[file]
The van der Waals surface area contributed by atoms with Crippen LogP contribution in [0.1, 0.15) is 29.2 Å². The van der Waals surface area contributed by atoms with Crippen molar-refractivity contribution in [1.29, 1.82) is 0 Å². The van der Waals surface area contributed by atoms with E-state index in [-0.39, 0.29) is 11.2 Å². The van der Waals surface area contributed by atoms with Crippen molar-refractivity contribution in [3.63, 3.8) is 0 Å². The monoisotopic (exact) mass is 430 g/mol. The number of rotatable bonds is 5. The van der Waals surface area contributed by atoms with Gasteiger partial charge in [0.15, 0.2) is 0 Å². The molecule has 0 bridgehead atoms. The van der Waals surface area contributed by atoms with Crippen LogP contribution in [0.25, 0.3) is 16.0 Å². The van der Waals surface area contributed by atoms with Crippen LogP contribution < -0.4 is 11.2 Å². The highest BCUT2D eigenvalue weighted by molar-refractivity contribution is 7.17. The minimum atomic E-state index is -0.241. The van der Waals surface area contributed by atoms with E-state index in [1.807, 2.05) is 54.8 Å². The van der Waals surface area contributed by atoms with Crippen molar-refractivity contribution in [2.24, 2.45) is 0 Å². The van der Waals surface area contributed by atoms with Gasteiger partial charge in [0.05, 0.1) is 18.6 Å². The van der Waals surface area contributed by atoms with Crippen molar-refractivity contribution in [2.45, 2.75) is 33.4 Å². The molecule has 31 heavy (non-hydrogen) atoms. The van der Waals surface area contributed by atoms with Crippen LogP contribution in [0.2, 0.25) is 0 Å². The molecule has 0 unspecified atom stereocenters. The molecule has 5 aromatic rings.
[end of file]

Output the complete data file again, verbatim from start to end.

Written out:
The van der Waals surface area contributed by atoms with Crippen LogP contribution in [0.1, 0.15) is 29.2 Å². The van der Waals surface area contributed by atoms with Crippen molar-refractivity contribution in [1.29, 1.82) is 0 Å². The van der Waals surface area contributed by atoms with E-state index in [-0.39, 0.29) is 11.2 Å². The van der Waals surface area contributed by atoms with Crippen molar-refractivity contribution in [3.63, 3.8) is 0 Å². The monoisotopic (exact) mass is 430 g/mol. The number of rotatable bonds is 5. The van der Waals surface area contributed by atoms with Gasteiger partial charge in [0.15, 0.2) is 0 Å². The molecule has 0 bridgehead atoms. The van der Waals surface area contributed by atoms with Crippen LogP contribution in [0.25, 0.3) is 16.0 Å². The van der Waals surface area contributed by atoms with Crippen LogP contribution < -0.4 is 11.2 Å². The highest BCUT2D eigenvalue weighted by molar-refractivity contribution is 7.17. The minimum atomic E-state index is -0.241. The van der Waals surface area contributed by atoms with E-state index in [1.807, 2.05) is 54.8 Å². The van der Waals surface area contributed by atoms with Crippen molar-refractivity contribution in [2.24, 2.45) is 0 Å². The van der Waals surface area contributed by atoms with Gasteiger partial charge in [0.05, 0.1) is 18.6 Å². The van der Waals surface area contributed by atoms with Crippen molar-refractivity contribution in [2.45, 2.75) is 33.4 Å². The molecule has 31 heavy (non-hydrogen) atoms. The van der Waals surface area contributed by atoms with Crippen LogP contribution in [0.2, 0.25) is 0 Å². The molecule has 0 unspecified atom stereocenters. The molecule has 5 aromatic rings.